Some 20–25 miles east of Aki’s manors in north-east Wiltshire were two manors in Berkshire assigned TRE to Aki, a free man, at West Hendred and Harwell. They were in different tenures after 1066, Harwell held by Roger d’Ivry from the fief of Earl William, and Hendred belonging to Grimbald as his only manor in the shire.

Two further manors in the vicinity of Aki’s at Grafton Underwood (Northants) can also be assigned to him with some degree of confidence. One comprised two distinct holdings at Winwick, a vill divided between Northamptonshire and Huntingdonshire (VCH Hunts. III, 120).  The smaller part, ½ hide in Northamptonshire, was entered in DB with the name Achi; the larger part, 2½ hides in Huntingdonshire, with the name Aschil. Both passed to Eustace, sheriff of Huntingdon, and were held from him by Odilard. The suggestion that Achi and Aschil were the same person was first made long ago (VCH Hunts. III, 120) and is entirely plausible. There is no reason to identify that person with the Eskil whose Northamptonshire manors were at the far end of the shire and passed to Earl Hugh.

There was another Aschil at Covington, not more than 10 miles from either Grafton Underwood or Westwick; although in theory this might have been a distinct individual called Eskil, given that the manor was a large one and there were no other Eskils in the neighbourhood, it is marginally more likely that it too belonged to Aki the Dane.

A low degree of confidence is also necessary in assigning three Essex manors to Aki the Dane. They lay between the Middlesex and Suffolk manors which were certainly his, and in the same general area as the Hertfordshire and Cambridgeshire manors discussed earlier. His name was spelled Achius at Great Easton and Notley but Anschillus at Margaretting. The last ought to stand for Eskil, but Margaretting and Great Easton passed together to the minor Norman baron Matthew de Mortagne as his only manors in Essex, which strongly suggests that they had belonged to the same person TRE rather than to two men with strangely similar names known to have been confused elsewhere in DB.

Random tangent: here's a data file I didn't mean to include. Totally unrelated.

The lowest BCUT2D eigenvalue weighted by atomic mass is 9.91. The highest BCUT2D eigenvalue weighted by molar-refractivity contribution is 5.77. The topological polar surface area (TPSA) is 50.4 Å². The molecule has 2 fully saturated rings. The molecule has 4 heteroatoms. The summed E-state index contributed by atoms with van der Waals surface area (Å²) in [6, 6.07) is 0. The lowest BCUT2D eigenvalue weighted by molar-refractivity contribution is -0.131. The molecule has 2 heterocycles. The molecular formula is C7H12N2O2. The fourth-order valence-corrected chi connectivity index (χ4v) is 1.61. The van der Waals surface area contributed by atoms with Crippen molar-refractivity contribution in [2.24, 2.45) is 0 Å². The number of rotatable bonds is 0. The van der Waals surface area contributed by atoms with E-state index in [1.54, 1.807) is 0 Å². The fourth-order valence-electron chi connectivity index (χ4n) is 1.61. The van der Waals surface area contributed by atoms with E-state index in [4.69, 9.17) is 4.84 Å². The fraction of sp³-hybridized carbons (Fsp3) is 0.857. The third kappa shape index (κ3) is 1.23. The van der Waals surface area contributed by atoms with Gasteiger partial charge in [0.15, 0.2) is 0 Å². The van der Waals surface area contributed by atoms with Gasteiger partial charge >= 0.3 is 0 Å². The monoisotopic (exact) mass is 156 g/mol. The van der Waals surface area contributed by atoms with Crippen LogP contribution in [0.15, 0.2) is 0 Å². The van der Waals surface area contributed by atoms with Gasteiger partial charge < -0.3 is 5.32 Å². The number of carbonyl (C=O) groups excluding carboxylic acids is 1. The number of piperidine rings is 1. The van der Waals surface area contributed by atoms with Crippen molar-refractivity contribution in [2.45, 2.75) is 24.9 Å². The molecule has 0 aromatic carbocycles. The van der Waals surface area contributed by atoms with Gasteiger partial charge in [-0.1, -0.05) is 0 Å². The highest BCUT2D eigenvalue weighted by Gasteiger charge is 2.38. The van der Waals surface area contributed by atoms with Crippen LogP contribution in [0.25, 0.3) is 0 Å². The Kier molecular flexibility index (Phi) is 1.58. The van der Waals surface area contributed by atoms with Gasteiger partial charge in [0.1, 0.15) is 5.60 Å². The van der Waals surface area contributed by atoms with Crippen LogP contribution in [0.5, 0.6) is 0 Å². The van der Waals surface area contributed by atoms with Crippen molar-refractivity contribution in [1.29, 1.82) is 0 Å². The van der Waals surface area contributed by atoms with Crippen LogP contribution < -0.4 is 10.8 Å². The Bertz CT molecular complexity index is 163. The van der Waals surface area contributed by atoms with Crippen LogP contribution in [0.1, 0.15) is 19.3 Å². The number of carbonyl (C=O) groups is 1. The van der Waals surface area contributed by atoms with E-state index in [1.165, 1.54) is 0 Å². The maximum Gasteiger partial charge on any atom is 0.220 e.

Finally, a Suffolk Aki whose only manor stood some distance from Aki the Dane’s and passed to a different Norman, is likely nonetheless to have been the same man. Although the place in question, Westleton, passed to Robert Malet rather than Robert Blund, it was held from Malet in 1086 by Gilbert Blund, presumably a kinsman of Robert Blund.

The holdings discussed here which went to Normans other than Robert Blund would not be assigned to Aki the Dane if they had been small parcels of land. But they were not. Blund’s acquisitions, three single manors and a tight cluster in west Suffolk, were of 10, 9¼, 8, and 3 hides or carucates, worth between £15 and £2. Of the other fourteen properties, eight were of 5 hides or more, five were of 3–4 hides, and only one was smaller (¾ hide). Likewise, nine were worth £5 or more, and five between £1 and £4. These were substantial manors, not likely to have belonged to a scatter of men bearing the same name, a name which other evidence suggests was not at all common.

It remains to explain why succession to Aki the Dane was antecessorial only to a limited degree, and in a part of England where the estates of king’s thegns and housecarls were often handed to a single successor. In the present state of research, no comprehensive explanation can be offered, though there are some pointers. We can start with the observation that rich southern housecarls probably lost their manors very soon after the Conquest, so that they would have been available for redistribution early in the new reign. Then there is a distinct pattern of succession by royal officials. Aki’s principal successor Robert Blund served at some point before 1086 as sheriff of Norfolk, and probably Suffolk, since the two usually went together (Green 1990: 60, 76; Norf. 1:66). It is therefore striking that several of Aki’s other manors were also acquired by sheriffs (Swein of Essex, Eustace of Huntingdon, and Edward of Salisbury) or minor royal serjeants (Stephen the carpenter and Grimbald, evidently a goldsmith: VCH Berks. IV, 303) or the king’s butler (Roger d’Ivry).